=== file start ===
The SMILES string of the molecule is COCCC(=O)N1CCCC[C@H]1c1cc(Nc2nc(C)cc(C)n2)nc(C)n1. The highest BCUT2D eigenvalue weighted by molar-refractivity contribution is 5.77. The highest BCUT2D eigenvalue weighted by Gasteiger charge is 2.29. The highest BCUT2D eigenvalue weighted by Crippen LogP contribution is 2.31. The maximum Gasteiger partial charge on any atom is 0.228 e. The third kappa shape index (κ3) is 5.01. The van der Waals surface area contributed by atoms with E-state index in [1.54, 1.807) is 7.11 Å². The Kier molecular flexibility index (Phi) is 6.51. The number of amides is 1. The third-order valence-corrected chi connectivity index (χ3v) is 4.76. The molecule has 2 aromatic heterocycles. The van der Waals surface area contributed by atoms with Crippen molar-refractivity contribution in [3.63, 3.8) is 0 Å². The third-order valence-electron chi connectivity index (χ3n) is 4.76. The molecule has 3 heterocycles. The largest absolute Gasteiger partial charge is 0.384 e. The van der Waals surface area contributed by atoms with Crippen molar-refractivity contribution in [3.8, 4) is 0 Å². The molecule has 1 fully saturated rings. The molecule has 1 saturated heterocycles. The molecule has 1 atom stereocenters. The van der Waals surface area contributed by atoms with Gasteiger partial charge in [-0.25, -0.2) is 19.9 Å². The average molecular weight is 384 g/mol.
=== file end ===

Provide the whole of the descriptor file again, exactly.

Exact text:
The SMILES string of the molecule is COCCC(=O)N1CCCC[C@H]1c1cc(Nc2nc(C)cc(C)n2)nc(C)n1. The highest BCUT2D eigenvalue weighted by molar-refractivity contribution is 5.77. The highest BCUT2D eigenvalue weighted by Gasteiger charge is 2.29. The highest BCUT2D eigenvalue weighted by Crippen LogP contribution is 2.31. The maximum Gasteiger partial charge on any atom is 0.228 e. The third kappa shape index (κ3) is 5.01. The van der Waals surface area contributed by atoms with E-state index in [1.54, 1.807) is 7.11 Å². The Kier molecular flexibility index (Phi) is 6.51. The number of amides is 1. The third-order valence-corrected chi connectivity index (χ3v) is 4.76. The molecule has 2 aromatic heterocycles. The van der Waals surface area contributed by atoms with Crippen molar-refractivity contribution in [3.63, 3.8) is 0 Å². The third-order valence-electron chi connectivity index (χ3n) is 4.76. The molecule has 3 heterocycles. The largest absolute Gasteiger partial charge is 0.384 e. The van der Waals surface area contributed by atoms with Crippen molar-refractivity contribution in [3.8, 4) is 0 Å². The molecule has 1 fully saturated rings. The molecule has 1 saturated heterocycles. The molecule has 1 atom stereocenters. The van der Waals surface area contributed by atoms with Gasteiger partial charge in [-0.25, -0.2) is 19.9 Å². The average molecular weight is 384 g/mol.